Moving beyond technical accuracy, the intentional vagueness of the compact, typically viewed as an important step towards reaching agreement and keeping the conclusions flexible, backfired when brought to the Supreme Court. Forcing the court to rule on the interpretation of multiple articles of the compact (rather than just the case as a whole) was a contributing factor towards drawing out the lawsuit over more than a decade. A suggestion of the Water Diplomacy Framework that was not included may have prevented this situation from ever occurring: the inclusion of a specific means of resolving future conflicts in the agreement. Indeed, the court’s master suggested that one of these be added, but when the court refused to alter the compact and left it to the states, it was too late and hard feelings prevented further improvements to the compact. However, it may be a worthwhile lesson to say that flexible-vagueness should be employed with caution in situations with a less than explicit recourse for settling disputes.
The Pecos River Compact was also undone partially because it was building on an unsteady foundation. The Alamogordo Agreement, though not official law, had shaped the impressions of both states with regards to the water management problem, pitting them as adversaries in a struggle to claim the water of the Pecos. The agreement itself was quickly brought together to secure funding from the federal government with none of the hallmarks of good negotiation, such as Joint Fact Finding. Without mutually acknowledged data, the only arguments that were able to be made between the CID and Red Bluff districts were ideological, forcing the agreement to rest on nothing but a tentative truce not to oppose each other’s construction interests. This lack of data formed part of the motivation for the creation of the PRJI, which would later play a large role in the Pecos River Compact and Tipton’s non-zero sum framing of the problem, but damage was already done. Of course, it is impossible to erase the past when conducting negotiations, but a concerted effort to scrub the lingering assumptions of previous accords would have served New Mexico and Texas well here.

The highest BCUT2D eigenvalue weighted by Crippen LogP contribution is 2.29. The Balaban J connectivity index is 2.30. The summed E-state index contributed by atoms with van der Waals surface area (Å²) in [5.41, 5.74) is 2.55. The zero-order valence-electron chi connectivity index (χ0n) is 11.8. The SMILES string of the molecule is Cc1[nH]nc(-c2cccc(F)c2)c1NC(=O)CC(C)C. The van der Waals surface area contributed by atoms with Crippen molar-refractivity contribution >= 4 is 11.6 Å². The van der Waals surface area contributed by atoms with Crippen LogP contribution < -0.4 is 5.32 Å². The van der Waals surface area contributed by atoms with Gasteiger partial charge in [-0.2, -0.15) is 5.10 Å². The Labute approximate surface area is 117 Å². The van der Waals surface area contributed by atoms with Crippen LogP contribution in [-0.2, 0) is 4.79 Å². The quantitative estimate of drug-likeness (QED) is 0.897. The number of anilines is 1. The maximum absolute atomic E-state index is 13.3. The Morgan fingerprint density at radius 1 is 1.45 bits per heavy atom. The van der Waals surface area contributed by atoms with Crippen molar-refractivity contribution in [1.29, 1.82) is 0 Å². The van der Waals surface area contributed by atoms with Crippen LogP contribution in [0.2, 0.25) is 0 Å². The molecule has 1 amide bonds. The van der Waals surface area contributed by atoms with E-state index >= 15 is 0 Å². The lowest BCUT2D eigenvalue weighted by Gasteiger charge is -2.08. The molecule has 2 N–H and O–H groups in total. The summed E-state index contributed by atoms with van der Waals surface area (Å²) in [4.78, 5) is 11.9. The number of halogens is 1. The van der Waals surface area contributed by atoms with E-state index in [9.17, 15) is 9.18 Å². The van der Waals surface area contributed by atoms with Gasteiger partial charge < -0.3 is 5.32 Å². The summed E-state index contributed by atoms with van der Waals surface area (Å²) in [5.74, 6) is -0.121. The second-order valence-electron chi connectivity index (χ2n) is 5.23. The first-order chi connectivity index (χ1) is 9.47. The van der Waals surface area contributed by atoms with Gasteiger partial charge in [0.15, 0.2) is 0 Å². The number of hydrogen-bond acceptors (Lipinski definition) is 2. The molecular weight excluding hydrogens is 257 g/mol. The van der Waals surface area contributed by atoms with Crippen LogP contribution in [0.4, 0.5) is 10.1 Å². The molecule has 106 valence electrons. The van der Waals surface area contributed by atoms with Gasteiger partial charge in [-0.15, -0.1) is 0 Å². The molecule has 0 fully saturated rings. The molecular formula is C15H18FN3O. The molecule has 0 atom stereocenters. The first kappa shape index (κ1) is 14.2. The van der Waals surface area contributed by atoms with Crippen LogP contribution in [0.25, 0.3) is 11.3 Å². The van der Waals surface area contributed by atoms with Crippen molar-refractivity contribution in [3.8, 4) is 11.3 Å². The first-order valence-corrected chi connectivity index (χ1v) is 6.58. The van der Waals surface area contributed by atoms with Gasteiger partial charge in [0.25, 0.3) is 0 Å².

Finally, it should also be acknowledged that luck played a role in how the compact was received. The 1940s were a very wet decade overall, with plenty of water to go around. It has been noted that this was part of the reason for the failure of the original models, but even if the models had been correct it is possible that the very dry 1950s, immediately after the implementation of the new compact, would have resulted in strong negative feelings and possibly lawsuits anyway. Even the best laid plans of water negotiations can go awry due to unforeseen circumstances.
|ASI||ASI:The Pecos River Compact - Good decisions can still lead to bad outcomes +|
|ASIContributor||Matt Fitzgerald +|
|Article Creator||Mattfitz +|
|Case Study||The Pecos River Compact and Texas - New Mexico Dispute +|
|Last Edited||14 May 2014 +|
|Last Edited User||Mattfitz +|
|Reflection Text Summary||The history of the Pecos River negotiatio … The history of the Pecos River negotiations between Texas and New Mexico are full of contention and dissatisfaction. Yet, it is clear that they still took many important steps in the Water Diplomacy Framework. What went wrong and how can we learn from this case?wrong and how can we learn from this case? +|